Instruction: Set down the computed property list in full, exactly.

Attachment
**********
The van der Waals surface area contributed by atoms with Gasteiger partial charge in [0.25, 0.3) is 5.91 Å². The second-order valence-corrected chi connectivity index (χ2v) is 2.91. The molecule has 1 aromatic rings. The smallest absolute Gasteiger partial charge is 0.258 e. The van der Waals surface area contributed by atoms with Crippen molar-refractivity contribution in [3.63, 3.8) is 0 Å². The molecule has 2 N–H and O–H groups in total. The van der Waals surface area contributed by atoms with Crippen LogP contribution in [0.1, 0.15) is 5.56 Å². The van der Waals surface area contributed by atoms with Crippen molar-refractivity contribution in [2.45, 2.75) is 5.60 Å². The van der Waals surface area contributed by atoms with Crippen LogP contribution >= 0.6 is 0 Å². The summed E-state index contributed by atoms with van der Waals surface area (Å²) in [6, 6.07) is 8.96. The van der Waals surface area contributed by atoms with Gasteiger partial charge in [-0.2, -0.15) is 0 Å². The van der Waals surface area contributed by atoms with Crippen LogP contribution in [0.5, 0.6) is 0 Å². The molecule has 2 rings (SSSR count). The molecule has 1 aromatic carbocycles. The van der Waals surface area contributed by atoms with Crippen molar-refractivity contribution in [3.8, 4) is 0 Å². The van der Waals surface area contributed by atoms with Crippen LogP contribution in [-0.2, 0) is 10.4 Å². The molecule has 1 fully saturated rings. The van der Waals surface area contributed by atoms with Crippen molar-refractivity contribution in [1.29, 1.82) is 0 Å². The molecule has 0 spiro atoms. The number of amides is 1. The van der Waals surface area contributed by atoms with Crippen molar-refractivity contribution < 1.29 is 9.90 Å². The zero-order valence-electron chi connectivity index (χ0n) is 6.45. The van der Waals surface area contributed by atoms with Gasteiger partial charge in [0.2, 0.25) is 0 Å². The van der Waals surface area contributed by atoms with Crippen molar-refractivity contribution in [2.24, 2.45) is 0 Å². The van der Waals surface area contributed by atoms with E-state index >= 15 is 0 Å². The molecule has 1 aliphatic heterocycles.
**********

The van der Waals surface area contributed by atoms with Gasteiger partial charge in [0.25, 0.3) is 5.91 Å². The second-order valence-corrected chi connectivity index (χ2v) is 2.91. The molecule has 1 aromatic rings. The smallest absolute Gasteiger partial charge is 0.258 e. The van der Waals surface area contributed by atoms with Crippen molar-refractivity contribution in [3.63, 3.8) is 0 Å². The molecule has 2 N–H and O–H groups in total. The van der Waals surface area contributed by atoms with Crippen LogP contribution in [0.1, 0.15) is 5.56 Å². The van der Waals surface area contributed by atoms with Crippen molar-refractivity contribution in [2.45, 2.75) is 5.60 Å². The van der Waals surface area contributed by atoms with Crippen LogP contribution >= 0.6 is 0 Å². The summed E-state index contributed by atoms with van der Waals surface area (Å²) in [6, 6.07) is 8.96. The van der Waals surface area contributed by atoms with Gasteiger partial charge in [-0.2, -0.15) is 0 Å². The van der Waals surface area contributed by atoms with Crippen LogP contribution in [0.5, 0.6) is 0 Å². The molecule has 2 rings (SSSR count). The molecule has 1 aromatic carbocycles. The van der Waals surface area contributed by atoms with Crippen molar-refractivity contribution in [3.8, 4) is 0 Å². The van der Waals surface area contributed by atoms with Crippen LogP contribution in [-0.2, 0) is 10.4 Å². The molecule has 1 fully saturated rings. The van der Waals surface area contributed by atoms with Crippen molar-refractivity contribution in [1.29, 1.82) is 0 Å². The molecule has 0 spiro atoms. The number of amides is 1. The van der Waals surface area contributed by atoms with Crippen molar-refractivity contribution < 1.29 is 9.90 Å². The zero-order valence-electron chi connectivity index (χ0n) is 6.45. The van der Waals surface area contributed by atoms with Gasteiger partial charge in [0.2, 0.25) is 0 Å². The van der Waals surface area contributed by atoms with Crippen molar-refractivity contribution in [2.24, 2.45) is 0 Å². The van der Waals surface area contributed by atoms with E-state index >= 15 is 0 Å². The molecule has 1 aliphatic heterocycles.